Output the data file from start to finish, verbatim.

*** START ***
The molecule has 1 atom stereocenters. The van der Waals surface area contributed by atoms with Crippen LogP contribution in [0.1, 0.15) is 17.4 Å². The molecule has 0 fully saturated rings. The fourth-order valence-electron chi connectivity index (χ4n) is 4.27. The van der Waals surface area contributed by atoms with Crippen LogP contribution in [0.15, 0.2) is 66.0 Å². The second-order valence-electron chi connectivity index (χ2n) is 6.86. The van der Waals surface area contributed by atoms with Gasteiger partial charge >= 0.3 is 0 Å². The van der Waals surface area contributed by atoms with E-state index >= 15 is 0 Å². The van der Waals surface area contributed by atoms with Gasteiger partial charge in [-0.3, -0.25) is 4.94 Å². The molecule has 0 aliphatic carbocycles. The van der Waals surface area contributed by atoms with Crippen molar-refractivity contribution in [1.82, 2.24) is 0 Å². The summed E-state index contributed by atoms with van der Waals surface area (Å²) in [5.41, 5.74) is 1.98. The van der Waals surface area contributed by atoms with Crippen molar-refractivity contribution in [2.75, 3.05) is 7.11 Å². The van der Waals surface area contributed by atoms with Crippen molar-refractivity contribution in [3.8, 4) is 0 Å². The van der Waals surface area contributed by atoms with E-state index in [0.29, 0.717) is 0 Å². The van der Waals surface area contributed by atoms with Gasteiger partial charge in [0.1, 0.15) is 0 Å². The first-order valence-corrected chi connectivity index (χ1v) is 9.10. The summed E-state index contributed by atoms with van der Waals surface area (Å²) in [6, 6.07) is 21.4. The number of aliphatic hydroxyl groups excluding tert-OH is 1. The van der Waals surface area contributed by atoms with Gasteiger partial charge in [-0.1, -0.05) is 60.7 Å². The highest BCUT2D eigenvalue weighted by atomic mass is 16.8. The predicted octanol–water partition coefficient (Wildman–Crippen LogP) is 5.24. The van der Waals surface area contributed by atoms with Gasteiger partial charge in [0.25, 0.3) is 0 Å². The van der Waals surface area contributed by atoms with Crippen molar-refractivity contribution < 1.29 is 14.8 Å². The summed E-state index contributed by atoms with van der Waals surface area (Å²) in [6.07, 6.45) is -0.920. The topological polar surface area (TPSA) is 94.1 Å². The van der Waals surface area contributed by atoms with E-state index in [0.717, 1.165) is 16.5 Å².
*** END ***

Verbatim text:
The molecule has 1 atom stereocenters. The van der Waals surface area contributed by atoms with Crippen LogP contribution in [0.1, 0.15) is 17.4 Å². The molecule has 0 fully saturated rings. The fourth-order valence-electron chi connectivity index (χ4n) is 4.27. The van der Waals surface area contributed by atoms with Crippen LogP contribution in [0.15, 0.2) is 66.0 Å². The second-order valence-electron chi connectivity index (χ2n) is 6.86. The van der Waals surface area contributed by atoms with Gasteiger partial charge >= 0.3 is 0 Å². The van der Waals surface area contributed by atoms with E-state index >= 15 is 0 Å². The van der Waals surface area contributed by atoms with Gasteiger partial charge in [-0.3, -0.25) is 4.94 Å². The molecule has 0 aliphatic carbocycles. The van der Waals surface area contributed by atoms with Crippen molar-refractivity contribution in [1.82, 2.24) is 0 Å². The summed E-state index contributed by atoms with van der Waals surface area (Å²) in [5.41, 5.74) is 1.98. The van der Waals surface area contributed by atoms with Crippen molar-refractivity contribution in [2.75, 3.05) is 7.11 Å². The van der Waals surface area contributed by atoms with Crippen molar-refractivity contribution in [3.8, 4) is 0 Å². The van der Waals surface area contributed by atoms with E-state index in [0.29, 0.717) is 0 Å². The van der Waals surface area contributed by atoms with Gasteiger partial charge in [0.1, 0.15) is 0 Å². The first-order valence-corrected chi connectivity index (χ1v) is 9.10. The summed E-state index contributed by atoms with van der Waals surface area (Å²) in [6, 6.07) is 21.4. The number of aliphatic hydroxyl groups excluding tert-OH is 1. The van der Waals surface area contributed by atoms with Gasteiger partial charge in [-0.1, -0.05) is 60.7 Å². The highest BCUT2D eigenvalue weighted by atomic mass is 16.8. The predicted octanol–water partition coefficient (Wildman–Crippen LogP) is 5.24. The van der Waals surface area contributed by atoms with Gasteiger partial charge in [0.25, 0.3) is 0 Å². The van der Waals surface area contributed by atoms with Crippen molar-refractivity contribution < 1.29 is 14.8 Å². The summed E-state index contributed by atoms with van der Waals surface area (Å²) in [6.07, 6.45) is -0.920. The topological polar surface area (TPSA) is 94.1 Å². The van der Waals surface area contributed by atoms with E-state index in [0.717, 1.165) is 16.5 Å².